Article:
By Jeff Gaborko, MD, pediatrician
Special to Dixon Patch
Now that temperatures have dropped and we are bundling up our little ones as they leave for school in the morning, it’s important to remember that cold and flu season is here. School-age kids are particularly vulnerable to the spread of colds, viral and bacterial infections. But there are steps you can take to make sure your kids stay healthy throughout the winter season.
Wash Hands Frequently
Proper hand washing is an effective way to avoid spreading germs. Just 15 to 20 seconds of hand washing (or enough time to sing Happy Birthday twice), using water and soap can reduce the risk of transmitting diseases. According to the Centers for Disease Control, hand washing is the single most important means of preventing infection from spreading. If you don’t have access to a sink, hand sanitizer is another good option.
Make sure your children are up to date on all of their vaccinations. Vaccines not only protect your child, but the children around them. Check with your pediatrician for a list of vaccines your child should have based on their age.
Get a Flu Shot
Along with regular vaccinations, the flu shot is a good way to reduce your child’s risk of catching the flu, or worse, developing more serious complications from the flu. The flu vaccine is recommended for all children six months and older. Now is the time to get your children a flu shot. A nasal spray is also available. Contact your pediatrician or county health department for a list of places where the vaccine is available.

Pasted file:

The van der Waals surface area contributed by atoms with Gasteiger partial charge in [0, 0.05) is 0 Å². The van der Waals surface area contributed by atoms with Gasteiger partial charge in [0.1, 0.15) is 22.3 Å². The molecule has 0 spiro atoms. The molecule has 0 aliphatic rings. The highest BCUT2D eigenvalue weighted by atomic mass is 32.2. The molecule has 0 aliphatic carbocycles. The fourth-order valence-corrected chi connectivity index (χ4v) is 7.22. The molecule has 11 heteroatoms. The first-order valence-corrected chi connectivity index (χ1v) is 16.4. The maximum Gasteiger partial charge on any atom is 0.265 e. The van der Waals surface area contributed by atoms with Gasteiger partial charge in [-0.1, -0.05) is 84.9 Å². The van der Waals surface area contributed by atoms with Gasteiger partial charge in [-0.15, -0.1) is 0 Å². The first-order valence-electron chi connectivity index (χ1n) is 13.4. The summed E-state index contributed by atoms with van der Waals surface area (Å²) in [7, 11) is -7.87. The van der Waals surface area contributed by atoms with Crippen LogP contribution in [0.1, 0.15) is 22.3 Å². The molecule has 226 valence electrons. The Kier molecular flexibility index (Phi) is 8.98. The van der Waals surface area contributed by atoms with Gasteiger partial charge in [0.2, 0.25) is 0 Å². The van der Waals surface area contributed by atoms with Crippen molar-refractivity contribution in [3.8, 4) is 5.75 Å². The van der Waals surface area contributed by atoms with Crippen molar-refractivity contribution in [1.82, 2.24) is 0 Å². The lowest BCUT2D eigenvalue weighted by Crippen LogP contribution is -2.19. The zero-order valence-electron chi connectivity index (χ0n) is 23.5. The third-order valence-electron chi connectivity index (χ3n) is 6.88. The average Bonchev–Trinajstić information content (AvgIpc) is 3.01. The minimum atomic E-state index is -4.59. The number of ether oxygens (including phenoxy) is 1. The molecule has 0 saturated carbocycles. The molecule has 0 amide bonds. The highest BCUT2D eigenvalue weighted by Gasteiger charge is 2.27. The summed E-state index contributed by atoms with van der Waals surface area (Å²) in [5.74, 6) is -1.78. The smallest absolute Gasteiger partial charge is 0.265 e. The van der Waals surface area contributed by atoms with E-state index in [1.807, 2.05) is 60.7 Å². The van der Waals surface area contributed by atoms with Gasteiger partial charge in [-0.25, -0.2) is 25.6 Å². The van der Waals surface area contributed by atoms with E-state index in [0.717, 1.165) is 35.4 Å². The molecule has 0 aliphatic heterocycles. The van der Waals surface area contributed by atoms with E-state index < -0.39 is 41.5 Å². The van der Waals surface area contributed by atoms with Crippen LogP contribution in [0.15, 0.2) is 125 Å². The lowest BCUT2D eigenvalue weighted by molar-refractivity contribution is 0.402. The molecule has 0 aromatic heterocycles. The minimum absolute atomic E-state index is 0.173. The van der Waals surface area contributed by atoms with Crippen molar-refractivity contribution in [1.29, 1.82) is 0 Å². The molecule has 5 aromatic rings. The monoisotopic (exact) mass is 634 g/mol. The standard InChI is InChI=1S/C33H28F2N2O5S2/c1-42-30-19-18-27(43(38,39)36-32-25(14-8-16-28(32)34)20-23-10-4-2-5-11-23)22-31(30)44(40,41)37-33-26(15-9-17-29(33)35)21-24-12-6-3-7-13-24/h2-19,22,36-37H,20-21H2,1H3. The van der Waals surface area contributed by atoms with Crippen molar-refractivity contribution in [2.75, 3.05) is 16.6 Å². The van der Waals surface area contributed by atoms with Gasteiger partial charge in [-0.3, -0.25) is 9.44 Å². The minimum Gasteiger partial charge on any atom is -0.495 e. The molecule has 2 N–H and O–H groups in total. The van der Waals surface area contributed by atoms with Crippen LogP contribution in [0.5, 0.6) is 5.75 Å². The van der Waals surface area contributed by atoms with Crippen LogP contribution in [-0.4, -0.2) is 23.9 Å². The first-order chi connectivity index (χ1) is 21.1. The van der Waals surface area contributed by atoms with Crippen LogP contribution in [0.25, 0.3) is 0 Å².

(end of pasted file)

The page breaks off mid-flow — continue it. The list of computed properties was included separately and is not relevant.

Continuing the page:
Encourage Physical Activity
Although it may be cold outside, it’s still important for your child to exercise, which also can be a great way to keep them healthy. At least 30 minutes of exercise a day can help boost a child’s immune system and encourage them to live a long, healthy and active life. There are ways to stay active indoors as well. Jumping jacks, running in place, even a quick game of Dance Dance Revolution on the Nintendo Wii system can get the heart pumping.
Get Enough Sleep
Children need about 8-10 hours of sleep a night. Those who don’t get enough sleep will have difficulty paying attention in school. Their body also won’t have as much energy to fight off infection. Keep to a strict nighttime schedule to make sure your children remain well-rested.
Sick? Stay Home.
If your child does have a fever, bad cough or is vomiting or has diarrhea, make sure to keep them at home. Not only will the prolonged rest help them recover faster, it will prevent other children from coming down with the same symptoms and stop the spread of disease.